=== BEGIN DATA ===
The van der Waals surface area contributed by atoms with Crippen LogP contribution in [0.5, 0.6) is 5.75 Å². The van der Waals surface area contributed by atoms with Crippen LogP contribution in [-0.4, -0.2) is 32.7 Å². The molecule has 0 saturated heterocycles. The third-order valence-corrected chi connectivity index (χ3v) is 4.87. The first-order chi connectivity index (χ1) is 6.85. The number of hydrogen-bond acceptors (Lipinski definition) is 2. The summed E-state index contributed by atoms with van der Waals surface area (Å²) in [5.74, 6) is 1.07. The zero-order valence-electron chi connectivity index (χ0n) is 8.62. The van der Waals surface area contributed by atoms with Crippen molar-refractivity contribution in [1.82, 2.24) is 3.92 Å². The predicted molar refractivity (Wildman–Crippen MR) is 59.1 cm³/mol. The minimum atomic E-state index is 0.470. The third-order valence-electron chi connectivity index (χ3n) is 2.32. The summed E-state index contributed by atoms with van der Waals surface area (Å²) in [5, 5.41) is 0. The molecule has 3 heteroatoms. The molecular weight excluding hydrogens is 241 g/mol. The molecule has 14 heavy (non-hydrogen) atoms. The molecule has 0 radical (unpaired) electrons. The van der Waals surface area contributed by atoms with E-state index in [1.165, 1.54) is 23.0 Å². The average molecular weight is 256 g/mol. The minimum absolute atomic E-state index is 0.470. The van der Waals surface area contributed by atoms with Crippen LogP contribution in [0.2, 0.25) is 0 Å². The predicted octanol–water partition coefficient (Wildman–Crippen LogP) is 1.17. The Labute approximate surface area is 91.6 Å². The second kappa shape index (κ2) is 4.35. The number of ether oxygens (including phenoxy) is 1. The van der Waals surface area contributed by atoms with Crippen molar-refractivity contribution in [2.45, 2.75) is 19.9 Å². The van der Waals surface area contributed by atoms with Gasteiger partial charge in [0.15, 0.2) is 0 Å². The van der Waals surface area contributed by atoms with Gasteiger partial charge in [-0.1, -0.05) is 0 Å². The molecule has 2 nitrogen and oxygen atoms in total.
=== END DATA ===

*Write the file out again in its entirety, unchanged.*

The van der Waals surface area contributed by atoms with Crippen LogP contribution in [0.5, 0.6) is 5.75 Å². The van der Waals surface area contributed by atoms with Crippen LogP contribution in [-0.4, -0.2) is 32.7 Å². The molecule has 0 saturated heterocycles. The third-order valence-corrected chi connectivity index (χ3v) is 4.87. The first-order chi connectivity index (χ1) is 6.85. The number of hydrogen-bond acceptors (Lipinski definition) is 2. The summed E-state index contributed by atoms with van der Waals surface area (Å²) in [5.74, 6) is 1.07. The zero-order valence-electron chi connectivity index (χ0n) is 8.62. The van der Waals surface area contributed by atoms with Crippen molar-refractivity contribution in [1.82, 2.24) is 3.92 Å². The predicted molar refractivity (Wildman–Crippen MR) is 59.1 cm³/mol. The minimum atomic E-state index is 0.470. The third-order valence-electron chi connectivity index (χ3n) is 2.32. The summed E-state index contributed by atoms with van der Waals surface area (Å²) in [5, 5.41) is 0. The molecule has 3 heteroatoms. The molecular weight excluding hydrogens is 241 g/mol. The molecule has 14 heavy (non-hydrogen) atoms. The molecule has 0 radical (unpaired) electrons. The van der Waals surface area contributed by atoms with E-state index in [1.165, 1.54) is 23.0 Å². The average molecular weight is 256 g/mol. The minimum absolute atomic E-state index is 0.470. The van der Waals surface area contributed by atoms with Crippen LogP contribution in [0.2, 0.25) is 0 Å². The predicted octanol–water partition coefficient (Wildman–Crippen LogP) is 1.17. The Labute approximate surface area is 91.6 Å². The second kappa shape index (κ2) is 4.35. The number of ether oxygens (including phenoxy) is 1. The van der Waals surface area contributed by atoms with Crippen molar-refractivity contribution in [2.45, 2.75) is 19.9 Å². The van der Waals surface area contributed by atoms with Gasteiger partial charge in [0.15, 0.2) is 0 Å². The van der Waals surface area contributed by atoms with Gasteiger partial charge in [-0.1, -0.05) is 0 Å². The molecule has 2 nitrogen and oxygen atoms in total.